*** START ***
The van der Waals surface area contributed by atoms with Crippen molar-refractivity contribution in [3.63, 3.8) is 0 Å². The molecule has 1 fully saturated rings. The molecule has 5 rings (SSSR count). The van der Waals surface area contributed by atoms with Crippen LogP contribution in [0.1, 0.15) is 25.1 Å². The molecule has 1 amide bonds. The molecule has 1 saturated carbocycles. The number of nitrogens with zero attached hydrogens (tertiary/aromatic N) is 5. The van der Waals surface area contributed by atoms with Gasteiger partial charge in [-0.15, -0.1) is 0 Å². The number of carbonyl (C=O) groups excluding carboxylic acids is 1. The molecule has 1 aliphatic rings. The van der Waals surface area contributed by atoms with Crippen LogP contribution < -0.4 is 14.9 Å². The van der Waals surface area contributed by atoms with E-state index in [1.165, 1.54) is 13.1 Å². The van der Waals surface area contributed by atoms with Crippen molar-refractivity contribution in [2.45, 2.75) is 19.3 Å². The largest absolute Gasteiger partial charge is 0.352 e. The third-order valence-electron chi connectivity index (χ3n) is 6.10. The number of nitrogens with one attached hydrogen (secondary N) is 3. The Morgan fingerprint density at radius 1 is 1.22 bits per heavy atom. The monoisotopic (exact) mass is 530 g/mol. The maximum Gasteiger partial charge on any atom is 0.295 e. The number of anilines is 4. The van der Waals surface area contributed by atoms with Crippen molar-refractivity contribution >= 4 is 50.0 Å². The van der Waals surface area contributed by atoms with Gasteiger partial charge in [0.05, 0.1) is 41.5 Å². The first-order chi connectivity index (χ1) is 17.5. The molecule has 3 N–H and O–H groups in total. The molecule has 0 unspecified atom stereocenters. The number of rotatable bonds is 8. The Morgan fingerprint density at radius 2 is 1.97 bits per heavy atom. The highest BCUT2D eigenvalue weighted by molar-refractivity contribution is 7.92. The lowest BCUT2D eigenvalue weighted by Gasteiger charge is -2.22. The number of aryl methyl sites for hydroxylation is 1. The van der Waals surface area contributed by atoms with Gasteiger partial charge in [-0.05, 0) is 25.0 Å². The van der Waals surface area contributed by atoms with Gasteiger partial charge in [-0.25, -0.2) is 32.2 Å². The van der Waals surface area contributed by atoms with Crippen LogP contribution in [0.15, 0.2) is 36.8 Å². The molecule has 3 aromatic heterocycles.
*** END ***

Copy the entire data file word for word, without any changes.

The van der Waals surface area contributed by atoms with Crippen molar-refractivity contribution in [3.63, 3.8) is 0 Å². The molecule has 1 fully saturated rings. The molecule has 5 rings (SSSR count). The van der Waals surface area contributed by atoms with Crippen LogP contribution in [0.1, 0.15) is 25.1 Å². The molecule has 1 amide bonds. The molecule has 1 saturated carbocycles. The number of nitrogens with zero attached hydrogens (tertiary/aromatic N) is 5. The van der Waals surface area contributed by atoms with Gasteiger partial charge in [-0.15, -0.1) is 0 Å². The number of carbonyl (C=O) groups excluding carboxylic acids is 1. The molecule has 1 aliphatic rings. The van der Waals surface area contributed by atoms with Crippen LogP contribution < -0.4 is 14.9 Å². The van der Waals surface area contributed by atoms with E-state index in [1.165, 1.54) is 13.1 Å². The van der Waals surface area contributed by atoms with Crippen molar-refractivity contribution in [2.45, 2.75) is 19.3 Å². The largest absolute Gasteiger partial charge is 0.352 e. The third-order valence-electron chi connectivity index (χ3n) is 6.10. The number of nitrogens with one attached hydrogen (secondary N) is 3. The Morgan fingerprint density at radius 1 is 1.22 bits per heavy atom. The monoisotopic (exact) mass is 530 g/mol. The maximum Gasteiger partial charge on any atom is 0.295 e. The number of anilines is 4. The van der Waals surface area contributed by atoms with Crippen molar-refractivity contribution >= 4 is 50.0 Å². The van der Waals surface area contributed by atoms with Gasteiger partial charge in [0.05, 0.1) is 41.5 Å². The first-order chi connectivity index (χ1) is 17.5. The molecule has 3 N–H and O–H groups in total. The molecule has 0 unspecified atom stereocenters. The number of rotatable bonds is 8. The Morgan fingerprint density at radius 2 is 1.97 bits per heavy atom. The highest BCUT2D eigenvalue weighted by molar-refractivity contribution is 7.92. The lowest BCUT2D eigenvalue weighted by Gasteiger charge is -2.22. The number of aryl methyl sites for hydroxylation is 1. The van der Waals surface area contributed by atoms with Gasteiger partial charge in [-0.05, 0) is 25.0 Å². The van der Waals surface area contributed by atoms with Gasteiger partial charge in [-0.25, -0.2) is 32.2 Å². The van der Waals surface area contributed by atoms with Crippen LogP contribution in [0.15, 0.2) is 36.8 Å². The molecule has 3 aromatic heterocycles.